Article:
A records6  of incoming residents at the Palace in Stockholm identified "Wendbom, Marg. Cathr." arriving 10 March 1813 to work for "Conditor Gavuzi."  This is a reference to Etienne Gavuzzi, the pastry chef for Queen Sophia Magdalena.  Gavuzzi's own story7 is amazing:

Girolamo’s last child, baptized ‘Stefanus Gavuzzo’ at Cinzano in 1763, emigrated to Sweden in 1790 when he was 27 years old. On arrival he adopted the name Etienne Maria Gavuzzi….The first documentary evidence of Stefano’s residence in Sweden is in 1791 when he appears in the Swedish port of Helsingborg...In 1793 Stefano went to Stockholm to work for the dowager queen Sofia Magdalena... She engaged him as head waiter (hofmästare) and pastry maker (konditor). The dowager queen died in 1813, but Stefano continued to work for the court. The following year, 1814, ‘Hof Conditor Gavuzzi’ is listed in the account book of the queen Hedwig Elizabeth Charlotte as receiving an annual salary of 300 Riksdaler (Rdr) plus costs of 228 Rdr. The costs included an assistant who was paid annually 50 Rdr (SRS 1806-1814). However, the queen died in 1818 and it is probable that Stefano, now aged 55 years, retired. On 4 May 1814 he received a royal license to sell confectionery, ice-cream, liqueurs, lemonade and Swiss pastry in Stockholm. His bakery was about 200 metres south-west of the royal palace...Stefano employed two women in 1820, but closed the shop in 1830 when he was 67 years old. He was receiving a substantial pension from the state when he died in 1833.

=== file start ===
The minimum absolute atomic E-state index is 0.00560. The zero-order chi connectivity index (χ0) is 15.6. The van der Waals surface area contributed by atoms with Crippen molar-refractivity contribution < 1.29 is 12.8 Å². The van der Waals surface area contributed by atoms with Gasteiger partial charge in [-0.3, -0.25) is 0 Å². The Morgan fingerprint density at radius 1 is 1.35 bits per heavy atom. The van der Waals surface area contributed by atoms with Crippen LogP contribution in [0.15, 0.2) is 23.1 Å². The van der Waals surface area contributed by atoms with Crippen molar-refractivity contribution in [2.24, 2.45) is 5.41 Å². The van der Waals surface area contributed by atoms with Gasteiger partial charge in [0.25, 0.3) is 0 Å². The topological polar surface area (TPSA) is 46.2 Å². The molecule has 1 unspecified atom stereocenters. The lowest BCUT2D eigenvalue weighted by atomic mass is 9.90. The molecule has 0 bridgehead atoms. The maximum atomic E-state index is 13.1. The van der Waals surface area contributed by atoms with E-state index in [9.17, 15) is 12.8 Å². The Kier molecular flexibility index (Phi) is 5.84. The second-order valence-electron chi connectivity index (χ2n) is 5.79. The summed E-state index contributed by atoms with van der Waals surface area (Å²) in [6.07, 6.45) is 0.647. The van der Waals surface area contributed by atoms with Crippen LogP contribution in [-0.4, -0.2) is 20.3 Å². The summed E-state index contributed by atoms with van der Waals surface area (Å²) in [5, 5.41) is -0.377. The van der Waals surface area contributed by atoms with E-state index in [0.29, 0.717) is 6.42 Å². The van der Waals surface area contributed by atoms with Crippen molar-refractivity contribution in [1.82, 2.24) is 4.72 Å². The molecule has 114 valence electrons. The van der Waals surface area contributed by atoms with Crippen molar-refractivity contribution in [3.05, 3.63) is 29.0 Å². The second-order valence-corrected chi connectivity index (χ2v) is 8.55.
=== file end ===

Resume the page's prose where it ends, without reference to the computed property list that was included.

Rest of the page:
Eric Wenbom's bouppteckning indicated that Margaretha left Stockholm in 1813 for Switzerland, so it is likely that she worked for Gavuzzi for only a short time.  No register of people leaving the royal household for this period is available and no documentation of her emigration has been found to date.  So the question of her connection to Neuchâtel and Switzerland remained.  A best guess was that Margaretha was employed as a servant for a family serving as diplomats, military attaché or merchants in post-Bonaparte France.

The Swedish Noble Society

Polycarpus von Schneidau, 
portrait by Maria Röhl, 1835.

Fritz von Dardel,
portrait by Maria Röhl, 1841.
The loathing felt by many emigrants for the noble class is listed as one of the factors that led Swedes to abandon their homeland. Polycarpus von Schneidau (see bio ) has been credited by many historians (erroneously, by my review of previous research) as influential in the decision of Peter Cassel to emigrate from Kisa parish in 1845. Please recall that the emigration of Peter Cassel directly influenced the emigration a year later of the families who would became the first Swedish settlers in Sugar Grove.

Research by Par Rittsell identified a contemporaneous description of von Schneidau by Fritz von Dardel.  Von Dardel was a fellow bon vivant who noted that personal debts were the reason8 for von Schneidau's emigration to America in 1842: